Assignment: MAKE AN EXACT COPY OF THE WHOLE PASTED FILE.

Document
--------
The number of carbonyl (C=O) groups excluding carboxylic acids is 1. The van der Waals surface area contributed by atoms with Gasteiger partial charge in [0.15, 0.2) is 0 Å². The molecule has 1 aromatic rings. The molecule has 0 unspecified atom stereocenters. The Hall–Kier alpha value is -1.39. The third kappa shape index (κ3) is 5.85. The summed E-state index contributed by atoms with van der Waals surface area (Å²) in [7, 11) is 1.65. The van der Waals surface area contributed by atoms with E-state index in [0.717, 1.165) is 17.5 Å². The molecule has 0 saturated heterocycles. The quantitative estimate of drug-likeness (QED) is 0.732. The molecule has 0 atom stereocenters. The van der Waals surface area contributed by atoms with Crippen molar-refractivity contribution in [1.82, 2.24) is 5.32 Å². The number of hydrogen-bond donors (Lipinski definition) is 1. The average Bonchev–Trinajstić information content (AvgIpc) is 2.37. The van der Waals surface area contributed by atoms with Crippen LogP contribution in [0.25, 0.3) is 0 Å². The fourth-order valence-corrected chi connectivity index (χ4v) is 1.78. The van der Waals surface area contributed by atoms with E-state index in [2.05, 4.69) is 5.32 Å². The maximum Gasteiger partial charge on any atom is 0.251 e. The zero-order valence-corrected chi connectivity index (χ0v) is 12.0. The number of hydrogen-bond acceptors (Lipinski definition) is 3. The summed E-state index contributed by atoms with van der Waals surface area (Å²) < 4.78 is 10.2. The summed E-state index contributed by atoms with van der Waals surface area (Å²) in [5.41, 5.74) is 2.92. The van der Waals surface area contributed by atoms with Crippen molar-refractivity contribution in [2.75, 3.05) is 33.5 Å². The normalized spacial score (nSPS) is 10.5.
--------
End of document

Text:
The number of carbonyl (C=O) groups excluding carboxylic acids is 1. The van der Waals surface area contributed by atoms with Gasteiger partial charge in [0.15, 0.2) is 0 Å². The molecule has 1 aromatic rings. The molecule has 0 unspecified atom stereocenters. The Hall–Kier alpha value is -1.39. The third kappa shape index (κ3) is 5.85. The summed E-state index contributed by atoms with van der Waals surface area (Å²) in [7, 11) is 1.65. The van der Waals surface area contributed by atoms with E-state index in [0.717, 1.165) is 17.5 Å². The molecule has 0 saturated heterocycles. The quantitative estimate of drug-likeness (QED) is 0.732. The molecule has 0 atom stereocenters. The van der Waals surface area contributed by atoms with Crippen molar-refractivity contribution in [1.82, 2.24) is 5.32 Å². The number of hydrogen-bond donors (Lipinski definition) is 1. The average Bonchev–Trinajstić information content (AvgIpc) is 2.37. The van der Waals surface area contributed by atoms with Crippen LogP contribution in [0.25, 0.3) is 0 Å². The fourth-order valence-corrected chi connectivity index (χ4v) is 1.78. The van der Waals surface area contributed by atoms with E-state index in [2.05, 4.69) is 5.32 Å². The maximum Gasteiger partial charge on any atom is 0.251 e. The zero-order valence-corrected chi connectivity index (χ0v) is 12.0. The number of hydrogen-bond acceptors (Lipinski definition) is 3. The summed E-state index contributed by atoms with van der Waals surface area (Å²) < 4.78 is 10.2. The summed E-state index contributed by atoms with van der Waals surface area (Å²) in [5.41, 5.74) is 2.92. The van der Waals surface area contributed by atoms with Crippen molar-refractivity contribution in [2.75, 3.05) is 33.5 Å². The normalized spacial score (nSPS) is 10.5.